Surprisingly enough, more than twice as many trampoline-related injuries are treated in hospital ERs annually compared to baby-walker injuries. There is a virtual consensus on the need to ban baby walkers, while trampolines, clearly the more dangerous item, are still being sold for home use.
In a 2005 article in USA Today, Smith's message remained the same: "Where we have gone wrong is that [trampolines] have popped up in many backyards, and parents don't realize the danger involved. They're using them as toys without recognizing the hazards."
Safety Nets Don't Make Them Safe
Many parents have taken the warnings to heart and have purchased safety nets to place around the trampoline. However, these safety measures do not correct the problem of the dangerously large gaps between the springs or stop more than one child from being on the trampoline at a time. History proves the only way to truly keep children safe from a trampoline is to not let them on one.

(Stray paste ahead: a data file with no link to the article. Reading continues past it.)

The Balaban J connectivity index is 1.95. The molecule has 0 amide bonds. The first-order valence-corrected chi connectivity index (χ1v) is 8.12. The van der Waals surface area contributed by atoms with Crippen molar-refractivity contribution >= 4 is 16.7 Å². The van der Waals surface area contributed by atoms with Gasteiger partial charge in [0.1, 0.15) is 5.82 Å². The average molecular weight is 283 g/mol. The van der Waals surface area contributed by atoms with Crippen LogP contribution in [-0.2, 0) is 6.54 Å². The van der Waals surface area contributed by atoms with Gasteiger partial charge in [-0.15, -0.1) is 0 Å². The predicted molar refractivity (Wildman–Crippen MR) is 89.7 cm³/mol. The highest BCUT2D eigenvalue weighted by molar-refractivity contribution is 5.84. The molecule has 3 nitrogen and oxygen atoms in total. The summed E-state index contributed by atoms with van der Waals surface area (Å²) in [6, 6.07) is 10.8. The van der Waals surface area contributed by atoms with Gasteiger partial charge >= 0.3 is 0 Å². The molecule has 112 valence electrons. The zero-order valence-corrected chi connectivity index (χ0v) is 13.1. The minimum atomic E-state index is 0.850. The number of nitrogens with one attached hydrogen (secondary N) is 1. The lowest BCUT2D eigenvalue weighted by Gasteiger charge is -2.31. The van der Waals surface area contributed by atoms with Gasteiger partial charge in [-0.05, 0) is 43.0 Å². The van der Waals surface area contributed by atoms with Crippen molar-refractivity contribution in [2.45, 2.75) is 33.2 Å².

The Chiropractic Factor
The best way to protect children is to encourage parents not to use a trampoline or at least to supervise the child at all times. As a family wellness chiropractor, there are several regions of the spine with which we should be concerned when a child has been injured from trampoline usage. Upper cervical trauma, sacral injury (similar to repetitive-stress syndrome) and flexion-extension injury to the lumbar spine all may be consequences of trampoline use. Should the child have moderate to severe complaints, it warrants taking radiographs and including orthopedic and neurological testing.
Editor's note: The Canada Safety Council has similar concerns regarding the use of trampolines. For more information, visit www.safety-council.org/info/sport/trampoline.html.